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      Diagnostic criteria for hereditary hemorrhagic telangiectasia (Rendu-Osler-Weber syndrome)

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          Abstract

          Hereditary Hemorrhagic Telangiectasia (HHT) is easily recognized in individuals displaying the classical triad of epistaxis, telangiectasia, and a suitable family history, but the disease is more difficult to diagnosis in many patients. Serious consequences may result if visceral arteriovenous malformations, particularly in the pulmonary circulation, are unrecognized and left untreated. In spite of the identification of two of the disease-causing genes (endoglin and ALK-1), only a clinical diagnosis of HHT can be provided for the majority of individuals. On behalf of the Scientific Advisory Board of the HHT Foundation International, Inc., we present consensus clinical diagnostic criteria. The four criteria (epistaxes, telangiectasia, visceral lesions and an appropriate family history) are carefully delineated. The HHT diagnosis is definite if three criteria are present. A diagnosis of HHT cannot be established in patients with only two criteria, but should be recorded as possible or suspected to maintain a high index of clinical suspicion. If fewer than two criteria are present, HHT is unlikely, although children of affected individuals should be considered at risk in view of age-related penetration in this disorder. These criteria may be refined as molecular diagnostic tests become available in the next few years.

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          Most cited references 5

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          Hereditary hemorrhagic telangiectasia.

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            Age-related clinical profile of hereditary hemorrhagic telangiectasia in an epidemiologically recruited population.

            We report the results of a comprehensive and systematic clinical study of 324 patients with hereditary hemorrhagic telangiectasia, selected from a total of 1,270 cases recruited by epidemiological survey. In 94% of the cases, familial occurrence suggested autosomal dominant inheritance; maximum penetrance for at least one manifestation was 97%. Epistaxis was reported by 96% of the patients and, in more than 50%, developed before age 20. Heavy and frequent bleeding occurred mainly in middle-aged patients. Telangiectasia was documented in 74% of cases, half of whom were younger than 30 years. The frequency of involvement of the hands and wrists was 41%, and for the face, 33%. Visceral involvement was present in 25% of patients, with affected lungs and CNS in the young and gastrointestinal tract and liver in older patients. Symptomatic urinary tract involvement was seen in only two/324 patients. Involvement of other internal sites was not observed.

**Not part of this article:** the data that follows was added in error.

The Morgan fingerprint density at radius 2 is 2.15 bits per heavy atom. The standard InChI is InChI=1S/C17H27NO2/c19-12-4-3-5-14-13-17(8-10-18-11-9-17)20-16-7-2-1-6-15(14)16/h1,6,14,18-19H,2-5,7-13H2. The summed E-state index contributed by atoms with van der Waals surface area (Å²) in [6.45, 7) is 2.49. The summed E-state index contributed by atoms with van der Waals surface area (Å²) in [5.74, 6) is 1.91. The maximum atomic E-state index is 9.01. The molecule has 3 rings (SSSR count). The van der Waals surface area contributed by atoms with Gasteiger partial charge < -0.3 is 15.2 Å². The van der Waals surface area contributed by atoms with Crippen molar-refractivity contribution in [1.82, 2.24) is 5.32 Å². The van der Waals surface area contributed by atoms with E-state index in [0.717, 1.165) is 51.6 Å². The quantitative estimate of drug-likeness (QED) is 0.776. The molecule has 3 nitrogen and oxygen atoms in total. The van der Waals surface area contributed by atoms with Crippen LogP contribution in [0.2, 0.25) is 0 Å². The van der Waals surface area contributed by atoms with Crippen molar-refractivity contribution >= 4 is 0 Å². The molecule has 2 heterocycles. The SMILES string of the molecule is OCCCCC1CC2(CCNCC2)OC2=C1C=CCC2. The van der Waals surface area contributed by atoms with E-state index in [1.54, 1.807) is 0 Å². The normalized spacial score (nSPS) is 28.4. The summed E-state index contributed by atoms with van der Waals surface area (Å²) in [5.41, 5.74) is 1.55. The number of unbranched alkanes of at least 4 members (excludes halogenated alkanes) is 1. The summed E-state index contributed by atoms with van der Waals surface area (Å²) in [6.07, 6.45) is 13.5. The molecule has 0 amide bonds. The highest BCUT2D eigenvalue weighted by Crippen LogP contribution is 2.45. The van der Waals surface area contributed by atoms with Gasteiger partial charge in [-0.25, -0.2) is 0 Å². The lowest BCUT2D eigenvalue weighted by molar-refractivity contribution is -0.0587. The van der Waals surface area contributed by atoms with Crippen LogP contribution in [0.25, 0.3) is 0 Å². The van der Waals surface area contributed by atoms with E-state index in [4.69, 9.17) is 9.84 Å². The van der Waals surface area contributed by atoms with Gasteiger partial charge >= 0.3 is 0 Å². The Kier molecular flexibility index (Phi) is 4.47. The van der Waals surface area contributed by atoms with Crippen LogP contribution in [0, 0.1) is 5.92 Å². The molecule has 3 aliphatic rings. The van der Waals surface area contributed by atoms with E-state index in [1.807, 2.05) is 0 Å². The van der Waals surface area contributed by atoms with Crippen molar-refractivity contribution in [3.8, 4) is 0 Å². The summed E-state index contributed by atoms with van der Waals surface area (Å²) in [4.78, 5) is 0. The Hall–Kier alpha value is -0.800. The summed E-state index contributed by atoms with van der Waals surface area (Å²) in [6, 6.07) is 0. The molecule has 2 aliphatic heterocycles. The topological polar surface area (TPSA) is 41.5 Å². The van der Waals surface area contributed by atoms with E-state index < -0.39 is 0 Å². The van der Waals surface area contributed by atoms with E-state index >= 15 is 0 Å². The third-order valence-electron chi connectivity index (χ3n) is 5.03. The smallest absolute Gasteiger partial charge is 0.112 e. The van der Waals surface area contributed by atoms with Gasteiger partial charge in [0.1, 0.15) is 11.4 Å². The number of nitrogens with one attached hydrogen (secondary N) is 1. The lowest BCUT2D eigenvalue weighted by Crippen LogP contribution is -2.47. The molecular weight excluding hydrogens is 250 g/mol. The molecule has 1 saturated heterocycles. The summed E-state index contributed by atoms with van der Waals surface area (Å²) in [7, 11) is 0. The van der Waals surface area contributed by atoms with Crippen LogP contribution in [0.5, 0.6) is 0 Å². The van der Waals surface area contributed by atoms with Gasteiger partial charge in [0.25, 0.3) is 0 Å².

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              Hereditary hemorrhagic telangiectasia: a disorder in search of the genetics community.

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                Author and article information

                Journal
                American Journal of Medical Genetics
                Am. J. Med. Genet.
                Wiley
                0148-7299
                1096-8628
                March 06 2000
                March 06 2000
                : 91
                : 1
                : 66-67
                Article
                10.1002/(SICI)1096-8628(20000306)91:1<66::AID-AJMG12>3.0.CO;2-P
                10751092
                f0da3600-eac2-46eb-9f1d-56e89d133b75
                © 2000

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